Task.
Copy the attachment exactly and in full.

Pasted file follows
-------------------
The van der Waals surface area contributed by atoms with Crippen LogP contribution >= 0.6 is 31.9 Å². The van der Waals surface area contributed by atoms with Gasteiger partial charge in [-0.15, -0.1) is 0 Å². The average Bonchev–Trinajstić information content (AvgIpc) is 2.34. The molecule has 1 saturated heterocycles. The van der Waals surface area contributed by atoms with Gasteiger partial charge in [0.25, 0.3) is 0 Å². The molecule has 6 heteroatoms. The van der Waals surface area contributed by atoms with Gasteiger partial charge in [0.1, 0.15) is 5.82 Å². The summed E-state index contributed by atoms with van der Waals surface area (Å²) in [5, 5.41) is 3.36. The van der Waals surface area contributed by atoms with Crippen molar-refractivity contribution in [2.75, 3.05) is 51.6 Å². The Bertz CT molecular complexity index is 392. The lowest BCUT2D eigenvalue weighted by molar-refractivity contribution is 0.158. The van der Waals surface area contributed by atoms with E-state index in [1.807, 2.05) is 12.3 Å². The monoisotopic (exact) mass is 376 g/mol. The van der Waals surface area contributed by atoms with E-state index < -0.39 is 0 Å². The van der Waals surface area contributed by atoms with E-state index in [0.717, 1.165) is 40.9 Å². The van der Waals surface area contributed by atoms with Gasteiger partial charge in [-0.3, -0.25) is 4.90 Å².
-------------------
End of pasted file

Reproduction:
The van der Waals surface area contributed by atoms with Crippen LogP contribution >= 0.6 is 31.9 Å². The van der Waals surface area contributed by atoms with Gasteiger partial charge in [-0.15, -0.1) is 0 Å². The average Bonchev–Trinajstić information content (AvgIpc) is 2.34. The molecule has 1 saturated heterocycles. The van der Waals surface area contributed by atoms with Gasteiger partial charge in [0.25, 0.3) is 0 Å². The molecule has 6 heteroatoms. The van der Waals surface area contributed by atoms with Gasteiger partial charge in [0.1, 0.15) is 5.82 Å². The summed E-state index contributed by atoms with van der Waals surface area (Å²) in [5, 5.41) is 3.36. The van der Waals surface area contributed by atoms with Crippen molar-refractivity contribution in [2.75, 3.05) is 51.6 Å². The Bertz CT molecular complexity index is 392. The lowest BCUT2D eigenvalue weighted by molar-refractivity contribution is 0.158. The van der Waals surface area contributed by atoms with E-state index in [1.807, 2.05) is 12.3 Å². The monoisotopic (exact) mass is 376 g/mol. The van der Waals surface area contributed by atoms with E-state index < -0.39 is 0 Å². The van der Waals surface area contributed by atoms with E-state index in [0.717, 1.165) is 40.9 Å². The van der Waals surface area contributed by atoms with Gasteiger partial charge in [-0.3, -0.25) is 4.90 Å².